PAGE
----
It all comes down to dots.
In his famous commencement speech, Steve Jobs said:
You can't connect the dots looking forward; you can only connect them looking backwards. So you have to trust that the dots will somehow connect in your future. You have to trust in something—your gut, destiny, life, karma, whatever. This approach has never let me down, and it has made all the difference in my life.
Sir Richard Branson has a mantra that runs through the DNA of his companies. The mantra is A-B-C-D. (Always Be Connecting the Dots).
In his manifesto, Stop Stealing Dreams, Seth Godin wrote how students today are educated in "collecting dots. Almost none of it spent teaching them the skills necessary to connect dots. The magic of connecting dots is that once you learn the techniques, the dots can change but you’ll still be good at connecting them."
Recently, this came to light when I was speaking with a client who was noticing things needing correction and frustrated that employees were not seeing, and addressing, the same things.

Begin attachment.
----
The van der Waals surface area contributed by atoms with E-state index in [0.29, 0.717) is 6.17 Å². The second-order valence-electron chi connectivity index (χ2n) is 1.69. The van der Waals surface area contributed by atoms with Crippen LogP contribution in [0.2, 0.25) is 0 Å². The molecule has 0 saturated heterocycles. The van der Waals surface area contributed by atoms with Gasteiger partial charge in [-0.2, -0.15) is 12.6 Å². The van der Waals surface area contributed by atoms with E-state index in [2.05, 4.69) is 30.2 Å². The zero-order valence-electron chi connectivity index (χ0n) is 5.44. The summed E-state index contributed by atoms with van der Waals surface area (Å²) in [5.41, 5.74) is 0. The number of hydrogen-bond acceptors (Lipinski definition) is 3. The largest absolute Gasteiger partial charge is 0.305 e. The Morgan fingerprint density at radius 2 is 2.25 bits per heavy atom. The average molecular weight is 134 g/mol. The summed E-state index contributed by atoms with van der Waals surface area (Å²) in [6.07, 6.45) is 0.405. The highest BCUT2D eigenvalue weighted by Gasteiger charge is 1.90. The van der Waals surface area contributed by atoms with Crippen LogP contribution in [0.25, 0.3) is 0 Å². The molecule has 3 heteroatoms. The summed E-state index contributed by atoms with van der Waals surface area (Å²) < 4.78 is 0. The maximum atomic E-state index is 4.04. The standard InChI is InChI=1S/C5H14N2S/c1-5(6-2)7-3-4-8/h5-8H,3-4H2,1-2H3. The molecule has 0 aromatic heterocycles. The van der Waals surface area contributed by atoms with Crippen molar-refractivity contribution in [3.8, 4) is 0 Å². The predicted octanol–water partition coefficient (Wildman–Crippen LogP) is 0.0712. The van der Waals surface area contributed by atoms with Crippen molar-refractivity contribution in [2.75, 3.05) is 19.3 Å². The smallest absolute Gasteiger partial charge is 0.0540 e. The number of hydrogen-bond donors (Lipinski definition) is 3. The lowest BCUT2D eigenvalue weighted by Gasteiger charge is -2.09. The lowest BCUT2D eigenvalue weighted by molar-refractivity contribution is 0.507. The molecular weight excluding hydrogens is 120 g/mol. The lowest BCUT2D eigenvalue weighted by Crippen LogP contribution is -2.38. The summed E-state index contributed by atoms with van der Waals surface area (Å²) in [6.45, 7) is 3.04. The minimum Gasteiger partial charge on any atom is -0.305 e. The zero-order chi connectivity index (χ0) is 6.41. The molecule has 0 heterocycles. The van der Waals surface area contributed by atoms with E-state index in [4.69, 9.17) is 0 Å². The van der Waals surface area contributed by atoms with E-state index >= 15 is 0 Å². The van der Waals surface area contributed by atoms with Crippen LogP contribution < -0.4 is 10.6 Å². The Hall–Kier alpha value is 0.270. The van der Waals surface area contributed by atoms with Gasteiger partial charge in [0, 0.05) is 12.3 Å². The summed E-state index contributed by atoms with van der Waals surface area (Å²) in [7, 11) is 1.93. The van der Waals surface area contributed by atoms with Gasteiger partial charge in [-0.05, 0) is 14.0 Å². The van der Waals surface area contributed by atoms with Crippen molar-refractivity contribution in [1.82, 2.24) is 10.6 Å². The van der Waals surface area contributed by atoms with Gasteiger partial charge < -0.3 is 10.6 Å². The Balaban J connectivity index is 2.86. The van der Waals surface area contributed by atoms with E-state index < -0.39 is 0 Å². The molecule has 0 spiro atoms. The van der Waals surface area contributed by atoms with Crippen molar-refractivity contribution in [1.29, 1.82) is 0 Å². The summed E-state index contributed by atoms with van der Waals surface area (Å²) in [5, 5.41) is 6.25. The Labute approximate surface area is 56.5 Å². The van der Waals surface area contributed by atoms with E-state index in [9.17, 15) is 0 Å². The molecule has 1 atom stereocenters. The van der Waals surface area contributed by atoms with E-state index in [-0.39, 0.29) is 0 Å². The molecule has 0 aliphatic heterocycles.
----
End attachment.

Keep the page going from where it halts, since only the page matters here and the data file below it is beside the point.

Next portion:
I responded stating it’s not a flaw of his seeing things and wanting to improve them that was the problem. The actual problem was why his employees didn’t see those details.
I concluded that this was the single difference between the innovator and the ordinary person: one saw the dots and connected them while others 1) didn’t see them or 2) if they did, they didn’t explore, question, or connect any of them.
This aspect of constant attentiveness to how things are applies to companies, products, brands, as well as to personal brands and is the foundation for this thing we call innovation.
Inspired by this discussion and some of today's more brilliant minds, I decided to write an essay on innovation.
The closing lines of the essay struck a chord:
So what is innovation?
Those other dots.
The ones others miss.
And having the certainty to know that the dots you see are not only valid but necessary if the world is to move forward.
So once this was completed, I decided it would work as a script for a video (instead of as an essay) for this Fast Company column. So I asked the graphic motion designer Rafa Galeano to add motion, timing, pacing, and sound.
You can watch the result here:
[Image: Flickr user Aaron Coe]